I suppose the logic goes that a superior material in the hands of one
less skilled will be inferior to the product produced by some one more
skilled using lesser quality (read: quality being relative) materials.
FWIW, blue steel is supposed to be harder to work correctly and only
select toolmakers are sold this type of steel.
On Tue, 11 May 2004 05:50:50 GMT, Steve Knight
A master toolmaker isn't going to say "well, blue steel is good so I'll make
my tools out of it". He's going to say "I want to make a chisel (or saw,
or plane, or semiconductor fabrication machine) so what's the best material
to use". He'll (being a master and specialized in that art) have
experience with a number of materials and a number of designs and so will
(unless there is some very unusual requirement that requires some
experimentation) be able to pick from his experience the best material for
the particular tool and his particular working techniques. Since his
techniques are different from those of the other master toomaker across the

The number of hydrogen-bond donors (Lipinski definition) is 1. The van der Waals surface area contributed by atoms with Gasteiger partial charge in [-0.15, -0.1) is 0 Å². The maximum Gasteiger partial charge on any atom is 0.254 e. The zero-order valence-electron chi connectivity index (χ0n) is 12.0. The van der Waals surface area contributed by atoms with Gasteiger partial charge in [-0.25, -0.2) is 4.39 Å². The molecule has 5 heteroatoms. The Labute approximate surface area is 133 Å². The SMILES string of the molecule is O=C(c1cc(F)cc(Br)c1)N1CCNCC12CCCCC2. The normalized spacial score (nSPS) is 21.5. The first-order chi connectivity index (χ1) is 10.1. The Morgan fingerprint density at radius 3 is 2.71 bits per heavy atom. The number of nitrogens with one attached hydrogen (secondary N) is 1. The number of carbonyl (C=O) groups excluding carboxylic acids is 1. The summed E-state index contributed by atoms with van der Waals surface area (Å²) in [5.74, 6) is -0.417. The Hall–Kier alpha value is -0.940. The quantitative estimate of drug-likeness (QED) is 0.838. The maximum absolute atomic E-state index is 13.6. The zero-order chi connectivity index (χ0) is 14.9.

road he'll likely choose not quite the same material. One may choose some
specific formulation of Hitachi blue label steel while another another may
choose a white label steel and a third might choose pieces cut off of
hundred year old anchor chains while a fourth might choose to laminate two
or more steels that may or may not be any of the above together. And this
leaves aside the fact that Hitachi doesn't run the only steel mill in the
world. Now, if all four of those are at the same skill level then all four
of them will produce absolutely excellent chisels or plane irons or saw
blades that will cut anything you need to cut and last a very long time and
hold an edge like grim death. As to which will last longer or cut better,
at that level I doubt that you're going to be able to tell a difference.
There are hundreds if not thousands of varieties of steel. The Japanese
"white steel" and Japanese "blue steel" are apparently both families of
tool steels made by Hitachi with a little bit of chromium and tungsten
added to that sold with a blue label vs none added to that sold with a
white label. They are by no means the only steels in existence. One
company I worked for had a large row of bookshelves filled with